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Most employers aren’t excited when their employees choose to unionize, but the National Labor Relations Act limits an employer’s ability to discourage unionization. The employer can, however, challenge the validity of a union election.
When waging a unionization vote challenge, it’s important for an employer to plead its case with specificity, as we learn in today's Sixth Circuit Court of Appeals case.
Employees of Brentwood at Hobart, an assisted living facility, voted to unionize and use the Service Employees International Union as their collective-bargaining representative in September 2009. In a 28-12 vote, it was essentially a landslide.
A week later, Brentwood objected to the election results because the union had improperly distributed a flyer prior to the election that included photographs of 26 Brentwood employees without their consent. (The National Labor Relations Board has previously ruled that using employees' photographs in union election materials without consent may taint an election by conveying the false impression that the employees support the union.)
In its written objection to the election results, Brentwood stated, "During the critical period, specifically on September 18, 2009, [the union] distributed a flyer [that] included the photographs of  unit employees. The use of the unit employees' photographs was without their prior knowledge and/or consent."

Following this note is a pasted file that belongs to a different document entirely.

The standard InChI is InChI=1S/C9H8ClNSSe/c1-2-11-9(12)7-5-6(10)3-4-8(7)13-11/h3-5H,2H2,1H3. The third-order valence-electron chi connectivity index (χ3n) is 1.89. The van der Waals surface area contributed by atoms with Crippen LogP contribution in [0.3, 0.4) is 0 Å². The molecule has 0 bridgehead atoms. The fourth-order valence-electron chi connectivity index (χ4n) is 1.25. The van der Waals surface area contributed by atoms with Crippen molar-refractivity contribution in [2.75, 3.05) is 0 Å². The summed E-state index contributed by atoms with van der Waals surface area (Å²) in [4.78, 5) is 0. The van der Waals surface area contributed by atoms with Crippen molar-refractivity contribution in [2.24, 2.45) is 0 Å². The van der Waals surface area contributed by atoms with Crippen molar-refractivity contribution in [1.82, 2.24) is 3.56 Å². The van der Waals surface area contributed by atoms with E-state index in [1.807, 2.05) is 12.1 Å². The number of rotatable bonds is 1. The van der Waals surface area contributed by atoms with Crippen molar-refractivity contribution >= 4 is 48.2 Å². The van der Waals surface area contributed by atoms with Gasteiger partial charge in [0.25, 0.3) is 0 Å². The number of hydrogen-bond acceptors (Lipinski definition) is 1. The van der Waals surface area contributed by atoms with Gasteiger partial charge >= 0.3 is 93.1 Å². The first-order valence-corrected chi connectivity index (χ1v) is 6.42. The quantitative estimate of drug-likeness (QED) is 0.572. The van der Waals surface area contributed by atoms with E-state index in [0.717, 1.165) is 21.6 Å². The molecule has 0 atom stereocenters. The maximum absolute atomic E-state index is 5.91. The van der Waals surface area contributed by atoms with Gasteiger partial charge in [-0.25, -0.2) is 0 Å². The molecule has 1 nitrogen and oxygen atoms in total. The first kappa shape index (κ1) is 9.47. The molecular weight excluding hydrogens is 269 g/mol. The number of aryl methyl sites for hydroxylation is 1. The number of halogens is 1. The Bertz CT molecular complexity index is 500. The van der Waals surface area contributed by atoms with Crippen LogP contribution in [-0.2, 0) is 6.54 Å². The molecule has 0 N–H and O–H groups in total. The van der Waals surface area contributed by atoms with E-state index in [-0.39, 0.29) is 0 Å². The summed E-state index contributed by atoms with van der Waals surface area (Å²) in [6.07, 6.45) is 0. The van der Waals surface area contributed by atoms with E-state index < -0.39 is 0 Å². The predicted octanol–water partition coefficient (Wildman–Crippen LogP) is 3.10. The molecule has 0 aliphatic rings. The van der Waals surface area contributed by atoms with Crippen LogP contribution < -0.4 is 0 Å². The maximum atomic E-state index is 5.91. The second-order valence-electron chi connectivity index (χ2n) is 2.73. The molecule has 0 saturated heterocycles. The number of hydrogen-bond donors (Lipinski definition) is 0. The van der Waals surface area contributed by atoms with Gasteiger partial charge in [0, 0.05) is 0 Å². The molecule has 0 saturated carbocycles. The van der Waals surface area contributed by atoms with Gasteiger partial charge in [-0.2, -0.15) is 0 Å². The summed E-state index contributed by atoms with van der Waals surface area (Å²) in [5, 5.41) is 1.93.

There were actually two flyers that used employees' images without their consent: the September 18 flyer and an August 14 flyer. The hearing officer denied Brentwood's attempted to introduce the August 14 flyer during its NLRB hearing because Brentwood only contested the September 18 flyer in its complaint. The hearing officer ruled against Brentwood on all of its objections to the election, and Brentwood brought its case to the Sixth Circuit Court of Appeals.
The Sixth Circuit affirmed the Board's decision, finding there was no abuse of discretion in the hearing officer's decision.
When an NLRB regional director orders a hearing on an objection, the hearing officer may only hear the complaints raised in the objection and those matters "sufficiently related" to them. While the August 14 flyer was not raised in Brentwood's objection, Brentwood claimed that the flyer was sufficiently related to the September 18 flyer objection because it was distributed "during the critical period" of the election.
The Sixth Circuit concluded that Brentwood's interpretation may be plausible, but the Board's reading was more natural. Since there was no abuse of discretion, the Sixth Circuit affirmed the hearing officer's decision.
Would Brentwood have prevailed before the Board if it had included both flyers in its written objection? Perhaps not, but we'll never know.
If you're filing a written objection to union election results on behalf of an employer, be sure to include a description of all relevant improper conduct in your objection.